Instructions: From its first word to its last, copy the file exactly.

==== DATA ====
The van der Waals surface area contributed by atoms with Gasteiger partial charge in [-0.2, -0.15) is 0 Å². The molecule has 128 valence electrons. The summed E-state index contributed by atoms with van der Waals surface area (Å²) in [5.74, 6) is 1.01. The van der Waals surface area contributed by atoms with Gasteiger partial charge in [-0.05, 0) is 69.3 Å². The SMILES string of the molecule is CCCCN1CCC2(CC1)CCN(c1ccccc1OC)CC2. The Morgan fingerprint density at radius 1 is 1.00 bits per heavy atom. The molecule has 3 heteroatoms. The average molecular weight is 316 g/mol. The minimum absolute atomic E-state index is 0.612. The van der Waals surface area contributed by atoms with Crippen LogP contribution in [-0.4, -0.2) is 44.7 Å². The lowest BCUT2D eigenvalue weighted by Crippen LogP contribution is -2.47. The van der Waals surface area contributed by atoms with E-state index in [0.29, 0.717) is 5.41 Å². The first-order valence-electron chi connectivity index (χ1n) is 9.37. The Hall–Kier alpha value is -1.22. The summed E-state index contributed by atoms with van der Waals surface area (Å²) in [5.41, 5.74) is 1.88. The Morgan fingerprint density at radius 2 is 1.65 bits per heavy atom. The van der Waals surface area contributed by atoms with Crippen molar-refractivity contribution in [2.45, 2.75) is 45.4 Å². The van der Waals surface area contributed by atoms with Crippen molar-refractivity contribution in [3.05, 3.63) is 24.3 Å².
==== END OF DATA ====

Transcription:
The van der Waals surface area contributed by atoms with Gasteiger partial charge in [-0.2, -0.15) is 0 Å². The molecule has 128 valence electrons. The summed E-state index contributed by atoms with van der Waals surface area (Å²) in [5.74, 6) is 1.01. The van der Waals surface area contributed by atoms with Gasteiger partial charge in [-0.05, 0) is 69.3 Å². The SMILES string of the molecule is CCCCN1CCC2(CC1)CCN(c1ccccc1OC)CC2. The Morgan fingerprint density at radius 1 is 1.00 bits per heavy atom. The molecule has 3 heteroatoms. The average molecular weight is 316 g/mol. The minimum absolute atomic E-state index is 0.612. The van der Waals surface area contributed by atoms with Crippen LogP contribution in [-0.4, -0.2) is 44.7 Å². The lowest BCUT2D eigenvalue weighted by Crippen LogP contribution is -2.47. The van der Waals surface area contributed by atoms with E-state index in [0.29, 0.717) is 5.41 Å². The first-order valence-electron chi connectivity index (χ1n) is 9.37. The Hall–Kier alpha value is -1.22. The summed E-state index contributed by atoms with van der Waals surface area (Å²) in [5.41, 5.74) is 1.88. The Morgan fingerprint density at radius 2 is 1.65 bits per heavy atom. The van der Waals surface area contributed by atoms with Crippen molar-refractivity contribution in [2.45, 2.75) is 45.4 Å². The van der Waals surface area contributed by atoms with Crippen molar-refractivity contribution in [3.05, 3.63) is 24.3 Å².